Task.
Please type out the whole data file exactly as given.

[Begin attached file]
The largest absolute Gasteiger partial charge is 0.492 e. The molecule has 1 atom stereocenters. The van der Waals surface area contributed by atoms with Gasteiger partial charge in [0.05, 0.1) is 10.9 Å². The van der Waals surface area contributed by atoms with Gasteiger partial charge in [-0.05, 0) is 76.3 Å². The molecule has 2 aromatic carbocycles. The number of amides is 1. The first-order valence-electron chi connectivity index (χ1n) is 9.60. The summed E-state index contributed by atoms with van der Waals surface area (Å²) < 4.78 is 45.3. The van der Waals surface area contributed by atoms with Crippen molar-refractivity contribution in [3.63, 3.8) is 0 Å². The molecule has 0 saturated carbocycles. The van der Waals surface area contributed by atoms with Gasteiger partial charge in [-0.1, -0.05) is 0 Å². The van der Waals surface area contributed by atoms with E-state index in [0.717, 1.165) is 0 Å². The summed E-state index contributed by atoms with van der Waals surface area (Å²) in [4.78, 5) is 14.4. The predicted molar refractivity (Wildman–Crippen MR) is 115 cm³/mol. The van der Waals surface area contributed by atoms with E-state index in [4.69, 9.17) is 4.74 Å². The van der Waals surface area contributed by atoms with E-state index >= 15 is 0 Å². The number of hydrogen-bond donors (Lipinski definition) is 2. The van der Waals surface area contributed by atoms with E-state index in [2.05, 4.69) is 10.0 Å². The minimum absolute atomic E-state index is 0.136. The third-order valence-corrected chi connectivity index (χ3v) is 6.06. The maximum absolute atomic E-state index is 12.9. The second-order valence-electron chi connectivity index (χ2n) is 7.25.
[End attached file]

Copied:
The largest absolute Gasteiger partial charge is 0.492 e. The molecule has 1 atom stereocenters. The van der Waals surface area contributed by atoms with Gasteiger partial charge in [0.05, 0.1) is 10.9 Å². The van der Waals surface area contributed by atoms with Gasteiger partial charge in [-0.05, 0) is 76.3 Å². The molecule has 2 aromatic carbocycles. The number of amides is 1. The first-order valence-electron chi connectivity index (χ1n) is 9.60. The summed E-state index contributed by atoms with van der Waals surface area (Å²) < 4.78 is 45.3. The van der Waals surface area contributed by atoms with Crippen molar-refractivity contribution in [3.63, 3.8) is 0 Å². The molecule has 0 saturated carbocycles. The van der Waals surface area contributed by atoms with Gasteiger partial charge in [-0.1, -0.05) is 0 Å². The van der Waals surface area contributed by atoms with E-state index in [0.717, 1.165) is 0 Å². The summed E-state index contributed by atoms with van der Waals surface area (Å²) in [4.78, 5) is 14.4. The predicted molar refractivity (Wildman–Crippen MR) is 115 cm³/mol. The van der Waals surface area contributed by atoms with E-state index in [4.69, 9.17) is 4.74 Å². The van der Waals surface area contributed by atoms with E-state index >= 15 is 0 Å². The number of hydrogen-bond donors (Lipinski definition) is 2. The van der Waals surface area contributed by atoms with E-state index in [2.05, 4.69) is 10.0 Å². The minimum absolute atomic E-state index is 0.136. The third-order valence-corrected chi connectivity index (χ3v) is 6.06. The maximum absolute atomic E-state index is 12.9. The second-order valence-electron chi connectivity index (χ2n) is 7.25.